The term ‘company of prophets’ (in Hebrew ‘sons of the prophets’) is very infrequent in the Bible and found, almost exclusively, in the story of Elisha. Generally regarded as followers or disciples of the prophet, this group appears in several of the Elisha narratives (e.g. 2 Kings 2:3, 5, 7, 15) and, most significantly, it is they who first affirm that ‘the spirit of Elijah now rests on Elisha’ (2:15).
Despite much discussion regarding the identity of this ‘company of prophets’ in Christian tradition, especially by Protestant Reformers such as Johannes Bugenhagen (1485–1558) and John Mayer (1583–1664), they do not feature significantly in iconography. This makes their appearance in a stained glass window in the cloisters of the Mariawald Cistercian Abbey in Germany all the more rare.
With his characteristic bald head, we see Elisha being approached by an eager and enthusiastic group of younger men who clearly acknowledge his authority. Elisha discourages them from seeking Elijah (2:16), his caution expressed in his raised hands. He is dressed in the spartan garb of a Cistercian monk which in its simplicity is also reminiscent of the garb attributed to Elijah (1:7)—indeed, both Elijah and Elisha were held up by the Cistercians as models for the monastic life.
Thus the window underscores an affinity between the prophet and the monastic vocation for the edification of its original viewers. It also draws attention to Elisha as a type of Christ. In the original typological arrangement of the windows in the Abbey’s cloisters, this scene prefigured the window that was immediately below it, showing the entry of Christ into Jerusalem, celebrated by the Church on Palm Sunday (Matthew 21:1–11; Mark 11:1–10; Luke 19:29–40; John 12:12–19).
The acknowledgement of the crowds as they welcome Christ’s entry into Jerusalem is prefigured by the proclamation of Elisha as the spiritual successor to Elijah by ‘the sons of the prophets’. In the small tracery panel above their meeting with Elisha, the prophet Ezekiel holds up a scroll relating the Old Testament story to the New Testament, thus giving the typology even greater sanction and authority.
Williamson, Paul. 2003. Medieval and Renaissance Stained Glass in the Victoria and Albert Museum (New York: Abrams)
12And Eliʹsha saw it and he cried, “My father, my father! the chariots of Israel and its horsemen!” And he saw him no more.
And he took up the mantle of Eliʹjah that had fallen from him, and went back and stood on the bank of the Jordan. 14Then he took the mantle of Eliʹjah that had fallen from him, and struck the water, saying, “Where is the Lord, the God of Eliʹjah?” And when he had struck the water, the water was parted to the one side and to the other; and Eliʹsha went over.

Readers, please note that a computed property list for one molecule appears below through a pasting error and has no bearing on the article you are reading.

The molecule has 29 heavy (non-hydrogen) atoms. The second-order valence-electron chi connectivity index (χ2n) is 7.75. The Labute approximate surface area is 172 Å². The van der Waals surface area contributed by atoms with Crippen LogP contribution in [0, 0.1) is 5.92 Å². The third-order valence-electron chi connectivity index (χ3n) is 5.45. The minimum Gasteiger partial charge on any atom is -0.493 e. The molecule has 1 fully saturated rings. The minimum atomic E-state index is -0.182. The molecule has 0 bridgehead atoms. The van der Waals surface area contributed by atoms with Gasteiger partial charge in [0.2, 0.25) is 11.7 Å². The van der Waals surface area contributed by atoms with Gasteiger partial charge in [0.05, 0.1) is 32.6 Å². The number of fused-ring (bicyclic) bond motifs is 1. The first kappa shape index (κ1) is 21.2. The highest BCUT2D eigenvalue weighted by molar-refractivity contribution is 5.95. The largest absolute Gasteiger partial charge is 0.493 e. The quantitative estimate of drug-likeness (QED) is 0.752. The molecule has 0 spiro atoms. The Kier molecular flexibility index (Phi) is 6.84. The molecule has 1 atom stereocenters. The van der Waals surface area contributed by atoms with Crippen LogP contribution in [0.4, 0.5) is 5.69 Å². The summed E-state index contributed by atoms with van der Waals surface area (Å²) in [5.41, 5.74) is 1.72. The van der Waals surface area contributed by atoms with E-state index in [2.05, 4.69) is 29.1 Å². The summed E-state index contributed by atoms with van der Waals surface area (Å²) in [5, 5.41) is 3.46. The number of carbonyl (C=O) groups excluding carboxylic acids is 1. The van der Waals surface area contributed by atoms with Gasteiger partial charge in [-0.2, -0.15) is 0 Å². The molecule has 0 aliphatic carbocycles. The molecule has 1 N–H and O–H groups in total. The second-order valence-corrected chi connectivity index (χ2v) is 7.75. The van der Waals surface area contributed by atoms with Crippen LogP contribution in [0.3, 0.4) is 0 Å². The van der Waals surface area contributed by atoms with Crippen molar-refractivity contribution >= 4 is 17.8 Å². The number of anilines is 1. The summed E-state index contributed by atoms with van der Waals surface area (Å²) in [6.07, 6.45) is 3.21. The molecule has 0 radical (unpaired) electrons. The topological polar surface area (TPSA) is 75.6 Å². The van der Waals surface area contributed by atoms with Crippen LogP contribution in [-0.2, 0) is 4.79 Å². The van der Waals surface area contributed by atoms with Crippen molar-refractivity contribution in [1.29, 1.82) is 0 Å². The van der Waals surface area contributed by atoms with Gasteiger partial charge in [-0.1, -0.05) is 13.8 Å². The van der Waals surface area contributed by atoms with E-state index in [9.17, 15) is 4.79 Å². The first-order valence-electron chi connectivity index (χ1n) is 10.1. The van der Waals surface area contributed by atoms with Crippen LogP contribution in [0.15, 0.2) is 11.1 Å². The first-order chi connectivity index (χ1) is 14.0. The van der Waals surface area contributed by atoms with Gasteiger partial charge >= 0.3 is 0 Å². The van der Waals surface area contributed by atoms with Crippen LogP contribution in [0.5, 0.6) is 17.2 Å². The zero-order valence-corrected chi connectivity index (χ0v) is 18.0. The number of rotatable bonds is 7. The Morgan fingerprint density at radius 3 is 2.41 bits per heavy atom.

15 Now when the sons of the prophets who were at Jericho saw him over against them, they said, “The spirit of Eliʹjah rests on Eliʹsha.” And they came to meet him, and bowed to the ground before him. 16And they said to him, “Behold now, there are with your servants fifty strong men; pray, let them go, and seek your master; it may be that the Spirit of the Lord has caught him up and cast him upon some mountain or into some valley.” And he said, “You shall not send.” 17But when they urged him till he was ashamed, he said, “Send.” They sent therefore fifty men; and for three days they sought him but did not find him. 18And they came back to him, while he tarried at Jericho, and he said to them, “Did I not say to you, Do not go?”
19 Now the men of the city said to Eliʹsha, “Behold, the situation of this city is pleasant, as my lord sees; but the water is bad, and the land is unfruitful.” 20He said, “Bring me a new bowl, and put salt in it.” So they brought it to him. 21Then he went to the spring of water and threw salt in it, and said, “Thus says the Lord, I have made this water wholesome; henceforth neither death nor miscarriage shall come from it.” 22So the water has been wholesome to this day, according to the word which Eliʹsha spoke.
23 He went up from there to Bethel; and while he was going up on the way, some small boys came out of the city and jeered at him, saying, “Go up, you baldhead! Go up, you baldhead!” 24And he turned around, and when he saw them, he cursed them in the name of the Lord. And two she-bears came out of the woods and tore forty-two of the boys. 25From there he went on to Mount Carmel, and thence he returned to Samarʹia.